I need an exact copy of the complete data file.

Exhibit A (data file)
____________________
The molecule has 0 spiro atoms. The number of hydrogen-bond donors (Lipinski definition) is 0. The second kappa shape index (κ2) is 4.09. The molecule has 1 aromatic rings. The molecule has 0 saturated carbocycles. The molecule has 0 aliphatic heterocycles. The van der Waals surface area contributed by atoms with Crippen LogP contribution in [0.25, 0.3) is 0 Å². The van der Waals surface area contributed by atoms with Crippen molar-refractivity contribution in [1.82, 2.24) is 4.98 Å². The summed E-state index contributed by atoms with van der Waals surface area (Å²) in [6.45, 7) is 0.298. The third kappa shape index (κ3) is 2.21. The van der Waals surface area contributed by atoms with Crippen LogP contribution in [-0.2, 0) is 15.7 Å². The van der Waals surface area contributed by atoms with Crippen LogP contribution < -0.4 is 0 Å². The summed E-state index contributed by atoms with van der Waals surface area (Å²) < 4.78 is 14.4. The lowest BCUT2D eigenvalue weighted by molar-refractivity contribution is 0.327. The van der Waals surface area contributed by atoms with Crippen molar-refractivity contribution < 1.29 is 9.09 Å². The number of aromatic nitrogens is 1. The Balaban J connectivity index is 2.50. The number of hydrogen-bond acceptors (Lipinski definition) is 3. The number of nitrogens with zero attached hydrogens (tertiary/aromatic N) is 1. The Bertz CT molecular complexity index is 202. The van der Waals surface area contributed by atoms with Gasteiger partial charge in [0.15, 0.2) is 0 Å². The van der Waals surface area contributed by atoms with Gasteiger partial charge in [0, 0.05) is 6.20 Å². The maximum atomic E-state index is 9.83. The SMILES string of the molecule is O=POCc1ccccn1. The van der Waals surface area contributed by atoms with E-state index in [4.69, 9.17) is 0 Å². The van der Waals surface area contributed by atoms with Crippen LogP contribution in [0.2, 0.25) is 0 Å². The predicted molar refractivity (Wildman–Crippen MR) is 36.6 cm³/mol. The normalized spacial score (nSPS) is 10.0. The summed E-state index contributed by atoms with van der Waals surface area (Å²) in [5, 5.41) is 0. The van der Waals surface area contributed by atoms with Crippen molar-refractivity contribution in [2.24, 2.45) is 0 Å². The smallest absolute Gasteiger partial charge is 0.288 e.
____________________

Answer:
The molecule has 0 spiro atoms. The number of hydrogen-bond donors (Lipinski definition) is 0. The second kappa shape index (κ2) is 4.09. The molecule has 1 aromatic rings. The molecule has 0 saturated carbocycles. The molecule has 0 aliphatic heterocycles. The van der Waals surface area contributed by atoms with Crippen LogP contribution in [0.25, 0.3) is 0 Å². The van der Waals surface area contributed by atoms with Crippen molar-refractivity contribution in [1.82, 2.24) is 4.98 Å². The summed E-state index contributed by atoms with van der Waals surface area (Å²) in [6.45, 7) is 0.298. The third kappa shape index (κ3) is 2.21. The van der Waals surface area contributed by atoms with Crippen LogP contribution in [-0.2, 0) is 15.7 Å². The van der Waals surface area contributed by atoms with Crippen LogP contribution < -0.4 is 0 Å². The summed E-state index contributed by atoms with van der Waals surface area (Å²) < 4.78 is 14.4. The lowest BCUT2D eigenvalue weighted by molar-refractivity contribution is 0.327. The van der Waals surface area contributed by atoms with Crippen molar-refractivity contribution < 1.29 is 9.09 Å². The number of aromatic nitrogens is 1. The Balaban J connectivity index is 2.50. The number of hydrogen-bond acceptors (Lipinski definition) is 3. The number of nitrogens with zero attached hydrogens (tertiary/aromatic N) is 1. The Bertz CT molecular complexity index is 202. The van der Waals surface area contributed by atoms with Gasteiger partial charge in [0.15, 0.2) is 0 Å². The van der Waals surface area contributed by atoms with Gasteiger partial charge in [0, 0.05) is 6.20 Å². The maximum atomic E-state index is 9.83. The SMILES string of the molecule is O=POCc1ccccn1. The van der Waals surface area contributed by atoms with E-state index in [4.69, 9.17) is 0 Å². The van der Waals surface area contributed by atoms with Crippen LogP contribution in [0.2, 0.25) is 0 Å². The predicted molar refractivity (Wildman–Crippen MR) is 36.6 cm³/mol. The normalized spacial score (nSPS) is 10.0. The summed E-state index contributed by atoms with van der Waals surface area (Å²) in [5, 5.41) is 0. The van der Waals surface area contributed by atoms with Crippen molar-refractivity contribution in [2.24, 2.45) is 0 Å². The smallest absolute Gasteiger partial charge is 0.288 e.